By Brandon M. Allen, JD
Anyone who has watched a few hours of television is familiar with traditional trial and courtroom settings. Judges in black robes and jury boxes full of people comes to mind when thinking of the way in which your case may be resolved. While this process of resolution has worked adequately for decades, it also comes at a cost to the parties involved. Trial preparation, expert witnesses, and other legal fees are not cheap. If I told you could resolve that divorce or business dispute without ever stepping into a courtroom, would you be interested in learning more? If so, continue to read below and allow me explain this handy alternative that modern lawyers keep in their tool belts.
What is mediation, exactly?
Mediation is a tool that allows lawyers to settle a case without ever entering a courtroom. The concept of mediation usually works like this: Each party sits down in a conference room or other office setting with his or her lawyer while the opposing party is in a separate room across the hallway. With video conference technology, it is even possible to do this without the parties being in the same building. A third party, the mediator, is also present at this meeting between opposing parties. The mediator will begin by explaining the process of mediation to both parties. This often outlines what the parties should anticipate happening during the mediation. The mediator will then go to work moving between both rooms determining the primary issues and what it would take to settle the case. Unlike a ruling in the courtroom, the parties are not required to reach a resolution in mediation unless everyone agrees they have reached common ground on the issue and are ready to resolve the case. If the case is not resolved in mediation, it will continue on its track to eventually be heard in a court of law.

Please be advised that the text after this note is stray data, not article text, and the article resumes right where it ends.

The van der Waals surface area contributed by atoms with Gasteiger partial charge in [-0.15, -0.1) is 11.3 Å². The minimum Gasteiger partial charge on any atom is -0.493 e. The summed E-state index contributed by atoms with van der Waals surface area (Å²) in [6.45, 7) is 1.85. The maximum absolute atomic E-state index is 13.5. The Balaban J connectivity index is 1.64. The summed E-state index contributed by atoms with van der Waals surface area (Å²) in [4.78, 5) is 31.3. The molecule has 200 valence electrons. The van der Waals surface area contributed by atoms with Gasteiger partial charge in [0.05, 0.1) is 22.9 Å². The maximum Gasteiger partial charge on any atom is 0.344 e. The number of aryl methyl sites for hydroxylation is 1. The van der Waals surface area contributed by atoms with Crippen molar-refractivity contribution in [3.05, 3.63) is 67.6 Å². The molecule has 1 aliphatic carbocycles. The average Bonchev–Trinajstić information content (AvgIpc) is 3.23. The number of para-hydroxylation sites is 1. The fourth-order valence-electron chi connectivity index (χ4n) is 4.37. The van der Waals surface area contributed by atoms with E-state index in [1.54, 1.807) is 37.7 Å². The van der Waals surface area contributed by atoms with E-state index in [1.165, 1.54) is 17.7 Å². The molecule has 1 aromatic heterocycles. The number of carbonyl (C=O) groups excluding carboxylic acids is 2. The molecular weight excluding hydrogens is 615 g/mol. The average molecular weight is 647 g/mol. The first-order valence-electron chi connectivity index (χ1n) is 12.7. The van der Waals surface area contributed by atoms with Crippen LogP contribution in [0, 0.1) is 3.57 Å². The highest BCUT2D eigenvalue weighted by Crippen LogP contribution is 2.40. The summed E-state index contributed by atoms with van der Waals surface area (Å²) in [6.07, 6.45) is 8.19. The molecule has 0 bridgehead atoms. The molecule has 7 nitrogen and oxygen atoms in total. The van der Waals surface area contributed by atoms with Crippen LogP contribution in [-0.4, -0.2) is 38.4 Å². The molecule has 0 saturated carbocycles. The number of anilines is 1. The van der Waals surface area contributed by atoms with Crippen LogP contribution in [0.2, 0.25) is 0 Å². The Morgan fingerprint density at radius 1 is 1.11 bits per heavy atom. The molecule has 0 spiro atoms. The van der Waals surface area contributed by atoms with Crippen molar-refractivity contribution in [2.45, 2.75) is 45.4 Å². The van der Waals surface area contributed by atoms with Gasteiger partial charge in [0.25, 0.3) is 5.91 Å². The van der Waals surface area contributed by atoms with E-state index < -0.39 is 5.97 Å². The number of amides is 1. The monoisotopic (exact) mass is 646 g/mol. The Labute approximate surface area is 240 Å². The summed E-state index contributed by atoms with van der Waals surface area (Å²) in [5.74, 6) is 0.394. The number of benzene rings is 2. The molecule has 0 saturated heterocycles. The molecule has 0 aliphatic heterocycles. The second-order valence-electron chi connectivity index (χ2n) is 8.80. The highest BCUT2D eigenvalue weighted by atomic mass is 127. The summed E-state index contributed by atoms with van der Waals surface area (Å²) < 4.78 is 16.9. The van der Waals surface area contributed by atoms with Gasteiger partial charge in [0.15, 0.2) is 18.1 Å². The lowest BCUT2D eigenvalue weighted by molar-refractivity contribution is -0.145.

Why should I allow my lawyer to set up a mediation?
In some cases, mediation may be required before the case goes to court. The process has proven to be a great way to settle cases without the need to go to court. This decreases the number of cases on the docket. Mediation can also be cheaper than court. The parties in the lawsuit will still be required to pay the mediator for his time and for their respective attorneys to attend the meeting; however, there is no need for costly trial preparation. It is important to remember that the mediator is not a judge and the typical formalities of a courtroom do not apply in mediation. The mediator works as a negotiator to help both sides identify their issues and negotiate agreements. He does this by remaining neutral throughout the process, meaning he does not represent either side and is able to freely move between both rooms and assist in finding a solution.
Are the benefits worth the cost?
Mediation will generally be complete in one day. Often times, mediators are only reserved for half-day sessions because any success from the mediation may be accomplished in this amount of time. This means that you will usually know up front how much this process will cost. Since the setting is more relaxed and courtroom formalities are not in play mediation can also be less stressful. Parties are able to focus more on their intended outcomes and less on the anxiety of a trial and the possibility of disappointing determinations. In mediation, the parties maintain control and if they are not happy with the direction in which the negotiations are moving they are free to end the discussion and leave the meeting. It is also important to note that the outcomes reached in mediation are confidential and these details will not be shared outside of the meeting.
If you have any questions regarding an upcoming mediation or other legal matter, feel free to give us a call any time at (865) 966-4343.